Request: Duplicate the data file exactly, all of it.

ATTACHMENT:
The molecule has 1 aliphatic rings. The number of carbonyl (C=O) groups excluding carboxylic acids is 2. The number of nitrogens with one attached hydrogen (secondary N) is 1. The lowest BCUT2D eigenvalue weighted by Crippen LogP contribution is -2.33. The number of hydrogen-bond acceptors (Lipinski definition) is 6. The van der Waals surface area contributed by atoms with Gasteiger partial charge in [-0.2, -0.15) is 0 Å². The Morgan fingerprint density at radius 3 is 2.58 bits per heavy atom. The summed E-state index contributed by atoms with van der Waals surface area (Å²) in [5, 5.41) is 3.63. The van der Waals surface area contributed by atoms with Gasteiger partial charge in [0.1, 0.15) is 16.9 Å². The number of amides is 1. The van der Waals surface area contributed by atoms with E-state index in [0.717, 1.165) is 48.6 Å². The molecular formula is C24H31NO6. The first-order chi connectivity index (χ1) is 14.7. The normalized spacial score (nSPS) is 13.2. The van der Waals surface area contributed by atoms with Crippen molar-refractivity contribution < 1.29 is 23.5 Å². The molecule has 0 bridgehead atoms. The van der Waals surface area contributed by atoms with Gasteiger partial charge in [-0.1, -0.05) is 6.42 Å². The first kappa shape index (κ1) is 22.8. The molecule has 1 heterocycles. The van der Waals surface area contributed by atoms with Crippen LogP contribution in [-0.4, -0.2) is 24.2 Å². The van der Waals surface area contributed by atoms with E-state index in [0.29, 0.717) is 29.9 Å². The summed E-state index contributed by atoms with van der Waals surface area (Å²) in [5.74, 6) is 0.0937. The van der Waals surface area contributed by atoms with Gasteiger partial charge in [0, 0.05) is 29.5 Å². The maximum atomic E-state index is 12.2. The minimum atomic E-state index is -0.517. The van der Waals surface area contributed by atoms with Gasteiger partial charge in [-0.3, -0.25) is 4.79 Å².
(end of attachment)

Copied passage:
The molecule has 1 aliphatic rings. The number of carbonyl (C=O) groups excluding carboxylic acids is 2. The number of nitrogens with one attached hydrogen (secondary N) is 1. The lowest BCUT2D eigenvalue weighted by Crippen LogP contribution is -2.33. The number of hydrogen-bond acceptors (Lipinski definition) is 6. The van der Waals surface area contributed by atoms with Gasteiger partial charge in [-0.2, -0.15) is 0 Å². The Morgan fingerprint density at radius 3 is 2.58 bits per heavy atom. The summed E-state index contributed by atoms with van der Waals surface area (Å²) in [5, 5.41) is 3.63. The van der Waals surface area contributed by atoms with Gasteiger partial charge in [0.1, 0.15) is 16.9 Å². The number of amides is 1. The van der Waals surface area contributed by atoms with E-state index in [0.717, 1.165) is 48.6 Å². The molecular formula is C24H31NO6. The first-order chi connectivity index (χ1) is 14.7. The normalized spacial score (nSPS) is 13.2. The van der Waals surface area contributed by atoms with Crippen molar-refractivity contribution < 1.29 is 23.5 Å². The molecule has 0 bridgehead atoms. The van der Waals surface area contributed by atoms with Gasteiger partial charge in [-0.1, -0.05) is 6.42 Å². The first kappa shape index (κ1) is 22.8. The molecule has 1 heterocycles. The van der Waals surface area contributed by atoms with Crippen LogP contribution in [-0.4, -0.2) is 24.2 Å². The van der Waals surface area contributed by atoms with E-state index in [0.29, 0.717) is 29.9 Å². The summed E-state index contributed by atoms with van der Waals surface area (Å²) in [5.74, 6) is 0.0937. The van der Waals surface area contributed by atoms with Gasteiger partial charge in [0, 0.05) is 29.5 Å². The maximum atomic E-state index is 12.2. The minimum atomic E-state index is -0.517. The van der Waals surface area contributed by atoms with Gasteiger partial charge in [-0.3, -0.25) is 4.79 Å².